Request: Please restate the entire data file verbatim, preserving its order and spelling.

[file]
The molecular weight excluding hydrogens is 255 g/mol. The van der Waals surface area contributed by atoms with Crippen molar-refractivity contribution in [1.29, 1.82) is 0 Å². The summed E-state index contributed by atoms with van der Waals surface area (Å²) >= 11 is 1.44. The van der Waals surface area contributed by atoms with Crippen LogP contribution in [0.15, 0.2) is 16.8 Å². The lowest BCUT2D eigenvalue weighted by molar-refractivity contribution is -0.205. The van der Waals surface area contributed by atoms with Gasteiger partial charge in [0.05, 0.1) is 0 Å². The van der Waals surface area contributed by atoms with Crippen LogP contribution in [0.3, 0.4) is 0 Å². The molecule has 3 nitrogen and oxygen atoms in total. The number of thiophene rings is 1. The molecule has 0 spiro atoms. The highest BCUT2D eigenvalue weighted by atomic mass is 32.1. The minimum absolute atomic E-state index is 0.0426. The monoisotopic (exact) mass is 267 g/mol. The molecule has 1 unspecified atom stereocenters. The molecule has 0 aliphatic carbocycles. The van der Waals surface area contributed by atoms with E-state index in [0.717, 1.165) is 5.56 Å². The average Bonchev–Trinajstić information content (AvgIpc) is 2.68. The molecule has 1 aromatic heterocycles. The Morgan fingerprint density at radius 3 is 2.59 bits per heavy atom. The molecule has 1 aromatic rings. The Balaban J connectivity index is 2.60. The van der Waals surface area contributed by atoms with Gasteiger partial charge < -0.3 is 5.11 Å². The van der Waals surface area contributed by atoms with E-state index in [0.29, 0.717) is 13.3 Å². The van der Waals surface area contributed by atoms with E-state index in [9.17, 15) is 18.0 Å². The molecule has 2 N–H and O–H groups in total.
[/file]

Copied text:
The molecular weight excluding hydrogens is 255 g/mol. The van der Waals surface area contributed by atoms with Crippen molar-refractivity contribution in [1.29, 1.82) is 0 Å². The summed E-state index contributed by atoms with van der Waals surface area (Å²) >= 11 is 1.44. The van der Waals surface area contributed by atoms with Crippen LogP contribution in [0.15, 0.2) is 16.8 Å². The lowest BCUT2D eigenvalue weighted by molar-refractivity contribution is -0.205. The van der Waals surface area contributed by atoms with Gasteiger partial charge in [0.05, 0.1) is 0 Å². The van der Waals surface area contributed by atoms with Crippen LogP contribution in [0.3, 0.4) is 0 Å². The molecule has 3 nitrogen and oxygen atoms in total. The number of thiophene rings is 1. The molecule has 0 spiro atoms. The highest BCUT2D eigenvalue weighted by atomic mass is 32.1. The minimum absolute atomic E-state index is 0.0426. The monoisotopic (exact) mass is 267 g/mol. The molecule has 1 unspecified atom stereocenters. The molecule has 0 aliphatic carbocycles. The van der Waals surface area contributed by atoms with E-state index in [0.717, 1.165) is 5.56 Å². The average Bonchev–Trinajstić information content (AvgIpc) is 2.68. The molecule has 1 aromatic heterocycles. The Morgan fingerprint density at radius 3 is 2.59 bits per heavy atom. The molecule has 1 aromatic rings. The Balaban J connectivity index is 2.60. The van der Waals surface area contributed by atoms with Gasteiger partial charge < -0.3 is 5.11 Å². The van der Waals surface area contributed by atoms with E-state index in [0.29, 0.717) is 13.3 Å². The van der Waals surface area contributed by atoms with E-state index in [9.17, 15) is 18.0 Å². The molecule has 2 N–H and O–H groups in total.